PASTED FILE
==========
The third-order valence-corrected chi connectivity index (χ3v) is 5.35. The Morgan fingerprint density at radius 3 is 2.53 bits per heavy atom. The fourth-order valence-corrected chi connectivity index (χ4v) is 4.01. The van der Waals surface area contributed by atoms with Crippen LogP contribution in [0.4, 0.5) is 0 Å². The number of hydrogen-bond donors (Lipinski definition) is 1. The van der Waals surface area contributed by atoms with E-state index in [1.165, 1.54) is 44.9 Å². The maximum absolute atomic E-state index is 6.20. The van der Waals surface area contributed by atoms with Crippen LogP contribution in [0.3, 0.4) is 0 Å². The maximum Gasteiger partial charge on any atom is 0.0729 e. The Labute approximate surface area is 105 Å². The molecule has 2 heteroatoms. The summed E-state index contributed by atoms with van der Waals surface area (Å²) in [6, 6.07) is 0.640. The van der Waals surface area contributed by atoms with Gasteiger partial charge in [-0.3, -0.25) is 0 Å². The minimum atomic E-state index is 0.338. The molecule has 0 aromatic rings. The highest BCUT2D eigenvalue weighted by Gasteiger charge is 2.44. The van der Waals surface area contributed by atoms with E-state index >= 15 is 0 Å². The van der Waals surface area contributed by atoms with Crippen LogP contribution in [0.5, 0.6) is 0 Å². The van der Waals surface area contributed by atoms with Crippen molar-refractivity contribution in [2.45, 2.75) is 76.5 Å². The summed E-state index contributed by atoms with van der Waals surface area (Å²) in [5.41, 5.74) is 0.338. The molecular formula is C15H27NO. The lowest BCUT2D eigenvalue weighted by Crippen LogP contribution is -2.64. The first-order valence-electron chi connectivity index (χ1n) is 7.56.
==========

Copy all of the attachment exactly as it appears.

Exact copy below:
The third-order valence-corrected chi connectivity index (χ3v) is 5.35. The Morgan fingerprint density at radius 3 is 2.53 bits per heavy atom. The fourth-order valence-corrected chi connectivity index (χ4v) is 4.01. The van der Waals surface area contributed by atoms with Crippen LogP contribution in [0.4, 0.5) is 0 Å². The number of hydrogen-bond donors (Lipinski definition) is 1. The van der Waals surface area contributed by atoms with E-state index in [1.165, 1.54) is 44.9 Å². The maximum absolute atomic E-state index is 6.20. The van der Waals surface area contributed by atoms with Crippen LogP contribution in [0.3, 0.4) is 0 Å². The maximum Gasteiger partial charge on any atom is 0.0729 e. The Labute approximate surface area is 105 Å². The molecule has 2 heteroatoms. The summed E-state index contributed by atoms with van der Waals surface area (Å²) in [6, 6.07) is 0.640. The van der Waals surface area contributed by atoms with Gasteiger partial charge in [-0.3, -0.25) is 0 Å². The minimum atomic E-state index is 0.338. The molecule has 0 aromatic rings. The highest BCUT2D eigenvalue weighted by Gasteiger charge is 2.44. The van der Waals surface area contributed by atoms with E-state index >= 15 is 0 Å². The van der Waals surface area contributed by atoms with Crippen LogP contribution in [0.5, 0.6) is 0 Å². The van der Waals surface area contributed by atoms with Crippen molar-refractivity contribution in [2.45, 2.75) is 76.5 Å². The summed E-state index contributed by atoms with van der Waals surface area (Å²) in [5.41, 5.74) is 0.338. The molecular formula is C15H27NO. The lowest BCUT2D eigenvalue weighted by Crippen LogP contribution is -2.64. The first-order valence-electron chi connectivity index (χ1n) is 7.56.